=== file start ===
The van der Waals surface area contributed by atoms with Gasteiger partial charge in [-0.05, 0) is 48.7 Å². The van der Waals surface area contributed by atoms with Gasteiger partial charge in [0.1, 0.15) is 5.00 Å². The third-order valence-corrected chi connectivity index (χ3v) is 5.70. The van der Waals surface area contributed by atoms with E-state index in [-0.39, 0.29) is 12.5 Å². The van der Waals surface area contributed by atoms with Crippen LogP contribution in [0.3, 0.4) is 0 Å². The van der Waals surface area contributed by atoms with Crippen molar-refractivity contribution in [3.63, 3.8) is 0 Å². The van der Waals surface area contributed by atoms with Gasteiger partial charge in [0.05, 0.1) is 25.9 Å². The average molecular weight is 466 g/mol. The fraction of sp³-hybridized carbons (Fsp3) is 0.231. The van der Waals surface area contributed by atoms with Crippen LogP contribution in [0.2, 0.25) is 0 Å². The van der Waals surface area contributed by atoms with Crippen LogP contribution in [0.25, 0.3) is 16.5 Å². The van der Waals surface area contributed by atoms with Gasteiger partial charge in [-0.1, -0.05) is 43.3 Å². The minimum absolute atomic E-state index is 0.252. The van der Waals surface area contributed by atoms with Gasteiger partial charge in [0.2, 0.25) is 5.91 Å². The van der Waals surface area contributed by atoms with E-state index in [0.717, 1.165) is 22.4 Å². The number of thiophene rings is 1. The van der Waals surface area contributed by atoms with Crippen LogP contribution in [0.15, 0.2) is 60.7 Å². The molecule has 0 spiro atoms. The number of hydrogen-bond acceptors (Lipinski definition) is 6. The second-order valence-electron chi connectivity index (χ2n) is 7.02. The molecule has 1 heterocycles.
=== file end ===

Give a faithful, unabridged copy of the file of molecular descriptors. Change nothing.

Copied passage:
The van der Waals surface area contributed by atoms with Gasteiger partial charge in [-0.05, 0) is 48.7 Å². The van der Waals surface area contributed by atoms with Gasteiger partial charge in [0.1, 0.15) is 5.00 Å². The third-order valence-corrected chi connectivity index (χ3v) is 5.70. The van der Waals surface area contributed by atoms with E-state index in [-0.39, 0.29) is 12.5 Å². The van der Waals surface area contributed by atoms with Crippen LogP contribution in [0.3, 0.4) is 0 Å². The van der Waals surface area contributed by atoms with Crippen molar-refractivity contribution in [3.63, 3.8) is 0 Å². The van der Waals surface area contributed by atoms with Gasteiger partial charge in [0.05, 0.1) is 25.9 Å². The average molecular weight is 466 g/mol. The fraction of sp³-hybridized carbons (Fsp3) is 0.231. The van der Waals surface area contributed by atoms with Crippen LogP contribution in [0.2, 0.25) is 0 Å². The van der Waals surface area contributed by atoms with Crippen LogP contribution in [0.25, 0.3) is 16.5 Å². The van der Waals surface area contributed by atoms with Gasteiger partial charge in [-0.1, -0.05) is 43.3 Å². The minimum absolute atomic E-state index is 0.252. The van der Waals surface area contributed by atoms with Gasteiger partial charge in [0.2, 0.25) is 5.91 Å². The van der Waals surface area contributed by atoms with E-state index in [0.717, 1.165) is 22.4 Å². The number of thiophene rings is 1. The van der Waals surface area contributed by atoms with Crippen LogP contribution in [0.15, 0.2) is 60.7 Å². The molecule has 0 spiro atoms. The number of hydrogen-bond acceptors (Lipinski definition) is 6. The second-order valence-electron chi connectivity index (χ2n) is 7.02. The molecule has 1 heterocycles.